US Withdrawal of GSP to India may be Set Off with Sops
· Central and State Tax Rebates Among Proposals
The Commerce Ministry is looking at extending support to the sectors affected most by the US decision to withdraw a special status scheme for India that allowed duty-free exports of more than 3,000 items from the country.
“The loss suffered by India due to the withdrawal of the Generalised System of Preferences (GSP) scheme will not be huge, but there are specific sectors which will take a hit. These sectors need some hand-holding,” a government official told.
Imitation jewellery, leather articles (other than footwear), pharmaceuticals & surgical instruments, chemical & plastics, and agriculture are among sectors that are likely to be worst affected by the withdrawal, according to the Federation of Indian Export Organisations (FIEO).
FIEO has proposed that the sectors worst hit by the GSP withdrawal be extended benefits under the Rebate of State & Central Tax Levies Scheme (RoSCTL) to provide some compensation.
“After assuming charge, Commerce and Industry Minister Piyush Goyal has been holding marathon meetings with officials on crucial issues over the weekend. He is also expected to discuss ways in which the export sector could be assisted following the withdrawal of the GSP scheme,” the official said.
US President Donald Trump signed a proclamation on May 31 stating that the GSP scheme will be withdrawn for India from June 5. The move is in retaliation to the US government’s belief that India is not providing equitable market access to American products.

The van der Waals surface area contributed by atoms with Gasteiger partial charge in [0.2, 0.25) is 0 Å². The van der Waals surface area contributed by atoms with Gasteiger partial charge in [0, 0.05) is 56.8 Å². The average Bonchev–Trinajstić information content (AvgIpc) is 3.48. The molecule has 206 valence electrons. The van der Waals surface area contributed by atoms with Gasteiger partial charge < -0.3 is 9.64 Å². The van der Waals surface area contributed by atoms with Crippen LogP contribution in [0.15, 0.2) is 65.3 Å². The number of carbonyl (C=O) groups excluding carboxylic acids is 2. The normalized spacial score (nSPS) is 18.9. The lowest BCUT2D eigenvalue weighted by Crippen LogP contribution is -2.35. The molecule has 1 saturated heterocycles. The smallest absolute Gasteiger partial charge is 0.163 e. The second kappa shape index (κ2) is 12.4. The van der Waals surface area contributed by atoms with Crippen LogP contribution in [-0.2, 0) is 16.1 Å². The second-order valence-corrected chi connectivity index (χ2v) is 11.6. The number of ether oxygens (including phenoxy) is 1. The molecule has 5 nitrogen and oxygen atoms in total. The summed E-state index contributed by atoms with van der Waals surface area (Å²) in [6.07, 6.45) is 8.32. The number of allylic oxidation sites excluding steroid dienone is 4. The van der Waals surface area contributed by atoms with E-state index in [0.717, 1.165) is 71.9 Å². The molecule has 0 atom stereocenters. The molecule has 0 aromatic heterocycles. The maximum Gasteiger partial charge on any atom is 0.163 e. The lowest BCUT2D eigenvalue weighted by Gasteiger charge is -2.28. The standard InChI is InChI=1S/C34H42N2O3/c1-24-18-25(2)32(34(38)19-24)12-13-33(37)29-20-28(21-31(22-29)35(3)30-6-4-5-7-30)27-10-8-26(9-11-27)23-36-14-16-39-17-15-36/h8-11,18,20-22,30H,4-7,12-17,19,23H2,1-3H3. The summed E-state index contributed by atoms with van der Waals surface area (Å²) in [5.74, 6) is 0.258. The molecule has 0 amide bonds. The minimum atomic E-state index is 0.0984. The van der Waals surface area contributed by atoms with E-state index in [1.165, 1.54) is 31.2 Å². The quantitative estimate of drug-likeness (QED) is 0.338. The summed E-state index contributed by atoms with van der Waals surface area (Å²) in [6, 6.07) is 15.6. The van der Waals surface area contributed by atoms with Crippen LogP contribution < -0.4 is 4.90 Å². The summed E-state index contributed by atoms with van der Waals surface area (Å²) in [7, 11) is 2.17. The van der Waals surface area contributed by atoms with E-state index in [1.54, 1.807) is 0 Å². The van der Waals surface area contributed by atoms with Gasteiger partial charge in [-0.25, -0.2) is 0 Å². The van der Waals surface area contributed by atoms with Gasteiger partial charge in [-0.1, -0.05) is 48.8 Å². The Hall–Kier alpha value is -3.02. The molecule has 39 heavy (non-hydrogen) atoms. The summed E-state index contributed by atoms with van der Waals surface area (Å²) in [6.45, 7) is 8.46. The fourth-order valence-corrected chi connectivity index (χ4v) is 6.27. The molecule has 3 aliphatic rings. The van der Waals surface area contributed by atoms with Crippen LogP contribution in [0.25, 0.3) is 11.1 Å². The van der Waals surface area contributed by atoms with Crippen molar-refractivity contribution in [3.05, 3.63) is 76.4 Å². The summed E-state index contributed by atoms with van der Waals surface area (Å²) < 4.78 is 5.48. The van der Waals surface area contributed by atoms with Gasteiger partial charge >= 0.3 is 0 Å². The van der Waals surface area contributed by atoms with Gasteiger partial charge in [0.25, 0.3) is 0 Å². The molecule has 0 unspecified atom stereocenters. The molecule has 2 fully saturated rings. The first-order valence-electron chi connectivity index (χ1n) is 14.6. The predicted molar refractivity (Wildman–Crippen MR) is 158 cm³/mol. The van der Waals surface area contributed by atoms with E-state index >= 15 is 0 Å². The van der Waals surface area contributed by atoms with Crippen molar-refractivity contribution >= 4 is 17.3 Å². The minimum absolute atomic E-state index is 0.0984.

While GSP withdrawal affects $6.35 billion worth of exports from India, exporters stand to lose net benefits worth $260 million annually.
Late response: Congress
Reacting to the development, Congress spokesperson Randeep Singh Surjewala said that the decision to withdraw the scheme was notified to India on March 4, but the government did nothing to pre-empt it. “The most serious implication would be for sectors like agriculture, auto parts, and pharmaceuticals, which are already facing a serious crisis. In future, we could see many more industries including the services industry, which has more than $28 billion of exports to the US, being affected significantly,” said an official release of the Congress.
In its official reaction to the move, the Commerce Ministry said it was “unfortunate” that the resolution offered by New Delhi on the matter was not acceptable to Washington.
“We have significant development imperatives and concerns and our people also aspire for better standards of living. This will remain the guiding factor in the government’s approach,” the Commerce Ministry stated, indicating that it is not possible for the country to ignore the interest of its people while working on trade deals.
The Trump regime, which has been miffed with India for running a trade surplus with the country, had made a number of demands including softening of price caps on medical equipment, removal of certain mandatory certifications for dairy product exports, removal of import duties on cellular phones and roll-back of certain changes made in the e-commerce policy that imposed several restrictions on foreign players sourcing goods from vendors.